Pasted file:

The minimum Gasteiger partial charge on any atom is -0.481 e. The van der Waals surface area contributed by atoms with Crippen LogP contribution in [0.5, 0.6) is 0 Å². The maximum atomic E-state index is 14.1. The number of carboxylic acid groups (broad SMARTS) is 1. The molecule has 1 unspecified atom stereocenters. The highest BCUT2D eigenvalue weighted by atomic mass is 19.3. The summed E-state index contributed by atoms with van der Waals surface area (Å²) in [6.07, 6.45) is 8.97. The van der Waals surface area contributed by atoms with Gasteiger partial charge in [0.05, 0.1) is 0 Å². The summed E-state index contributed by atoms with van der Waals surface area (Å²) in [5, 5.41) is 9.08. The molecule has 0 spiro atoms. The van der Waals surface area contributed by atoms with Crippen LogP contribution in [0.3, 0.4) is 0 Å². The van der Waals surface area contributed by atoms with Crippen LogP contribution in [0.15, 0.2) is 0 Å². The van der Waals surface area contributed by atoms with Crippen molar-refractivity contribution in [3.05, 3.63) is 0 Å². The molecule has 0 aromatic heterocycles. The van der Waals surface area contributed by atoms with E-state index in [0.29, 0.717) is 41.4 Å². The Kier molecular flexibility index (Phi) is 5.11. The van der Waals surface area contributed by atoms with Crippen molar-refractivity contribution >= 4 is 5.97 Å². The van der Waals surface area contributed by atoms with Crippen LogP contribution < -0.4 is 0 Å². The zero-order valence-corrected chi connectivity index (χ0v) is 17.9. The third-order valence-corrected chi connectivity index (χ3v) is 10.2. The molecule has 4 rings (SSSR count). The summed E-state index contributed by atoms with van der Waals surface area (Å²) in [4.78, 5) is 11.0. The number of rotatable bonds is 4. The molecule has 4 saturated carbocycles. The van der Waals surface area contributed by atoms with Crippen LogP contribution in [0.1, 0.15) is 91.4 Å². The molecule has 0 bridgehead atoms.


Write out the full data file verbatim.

The minimum Gasteiger partial charge on any atom is -0.481 e. The van der Waals surface area contributed by atoms with Crippen LogP contribution in [0.5, 0.6) is 0 Å². The maximum atomic E-state index is 14.1. The number of carboxylic acid groups (broad SMARTS) is 1. The molecule has 1 unspecified atom stereocenters. The highest BCUT2D eigenvalue weighted by atomic mass is 19.3. The summed E-state index contributed by atoms with van der Waals surface area (Å²) in [6.07, 6.45) is 8.97. The van der Waals surface area contributed by atoms with Gasteiger partial charge in [0.05, 0.1) is 0 Å². The summed E-state index contributed by atoms with van der Waals surface area (Å²) in [5, 5.41) is 9.08. The molecule has 0 spiro atoms. The van der Waals surface area contributed by atoms with Crippen LogP contribution in [0.3, 0.4) is 0 Å². The van der Waals surface area contributed by atoms with Crippen LogP contribution in [0.15, 0.2) is 0 Å². The van der Waals surface area contributed by atoms with Crippen molar-refractivity contribution in [3.05, 3.63) is 0 Å². The molecule has 0 aromatic heterocycles. The van der Waals surface area contributed by atoms with E-state index in [0.29, 0.717) is 41.4 Å². The Kier molecular flexibility index (Phi) is 5.11. The van der Waals surface area contributed by atoms with Crippen molar-refractivity contribution >= 4 is 5.97 Å². The van der Waals surface area contributed by atoms with Crippen LogP contribution < -0.4 is 0 Å². The zero-order valence-corrected chi connectivity index (χ0v) is 17.9. The third-order valence-corrected chi connectivity index (χ3v) is 10.2. The molecule has 4 rings (SSSR count). The summed E-state index contributed by atoms with van der Waals surface area (Å²) in [4.78, 5) is 11.0. The number of rotatable bonds is 4. The molecule has 4 saturated carbocycles. The van der Waals surface area contributed by atoms with Crippen LogP contribution in [0.1, 0.15) is 91.4 Å². The molecule has 0 bridgehead atoms.